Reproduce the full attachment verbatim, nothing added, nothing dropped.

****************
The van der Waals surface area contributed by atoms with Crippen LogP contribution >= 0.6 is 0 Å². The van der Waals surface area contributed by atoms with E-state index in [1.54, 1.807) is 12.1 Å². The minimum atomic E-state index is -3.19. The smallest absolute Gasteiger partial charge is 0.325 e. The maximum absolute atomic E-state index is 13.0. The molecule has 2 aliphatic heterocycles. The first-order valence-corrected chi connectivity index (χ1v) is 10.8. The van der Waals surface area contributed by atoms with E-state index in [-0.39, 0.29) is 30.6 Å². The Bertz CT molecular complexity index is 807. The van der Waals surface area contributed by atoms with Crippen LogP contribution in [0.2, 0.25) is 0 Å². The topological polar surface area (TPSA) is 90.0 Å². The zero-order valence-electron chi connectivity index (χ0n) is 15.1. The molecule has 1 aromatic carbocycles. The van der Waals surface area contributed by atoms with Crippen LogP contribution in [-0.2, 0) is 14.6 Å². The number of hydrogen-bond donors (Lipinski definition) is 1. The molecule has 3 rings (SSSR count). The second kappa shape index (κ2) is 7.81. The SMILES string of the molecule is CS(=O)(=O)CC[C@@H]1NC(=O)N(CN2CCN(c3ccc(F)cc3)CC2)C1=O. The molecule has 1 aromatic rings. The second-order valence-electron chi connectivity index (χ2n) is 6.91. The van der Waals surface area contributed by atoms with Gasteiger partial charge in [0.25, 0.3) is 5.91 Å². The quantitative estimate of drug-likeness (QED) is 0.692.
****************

The van der Waals surface area contributed by atoms with Crippen LogP contribution >= 0.6 is 0 Å². The van der Waals surface area contributed by atoms with E-state index in [1.54, 1.807) is 12.1 Å². The minimum atomic E-state index is -3.19. The smallest absolute Gasteiger partial charge is 0.325 e. The maximum absolute atomic E-state index is 13.0. The molecule has 2 aliphatic heterocycles. The first-order valence-corrected chi connectivity index (χ1v) is 10.8. The van der Waals surface area contributed by atoms with E-state index in [-0.39, 0.29) is 30.6 Å². The Bertz CT molecular complexity index is 807. The van der Waals surface area contributed by atoms with Crippen LogP contribution in [0.2, 0.25) is 0 Å². The topological polar surface area (TPSA) is 90.0 Å². The zero-order valence-electron chi connectivity index (χ0n) is 15.1. The molecule has 1 aromatic carbocycles. The van der Waals surface area contributed by atoms with Crippen LogP contribution in [-0.2, 0) is 14.6 Å². The number of hydrogen-bond donors (Lipinski definition) is 1. The molecule has 3 rings (SSSR count). The second kappa shape index (κ2) is 7.81. The SMILES string of the molecule is CS(=O)(=O)CC[C@@H]1NC(=O)N(CN2CCN(c3ccc(F)cc3)CC2)C1=O. The molecule has 1 aromatic rings. The second-order valence-electron chi connectivity index (χ2n) is 6.91. The van der Waals surface area contributed by atoms with Gasteiger partial charge in [0.25, 0.3) is 5.91 Å². The quantitative estimate of drug-likeness (QED) is 0.692.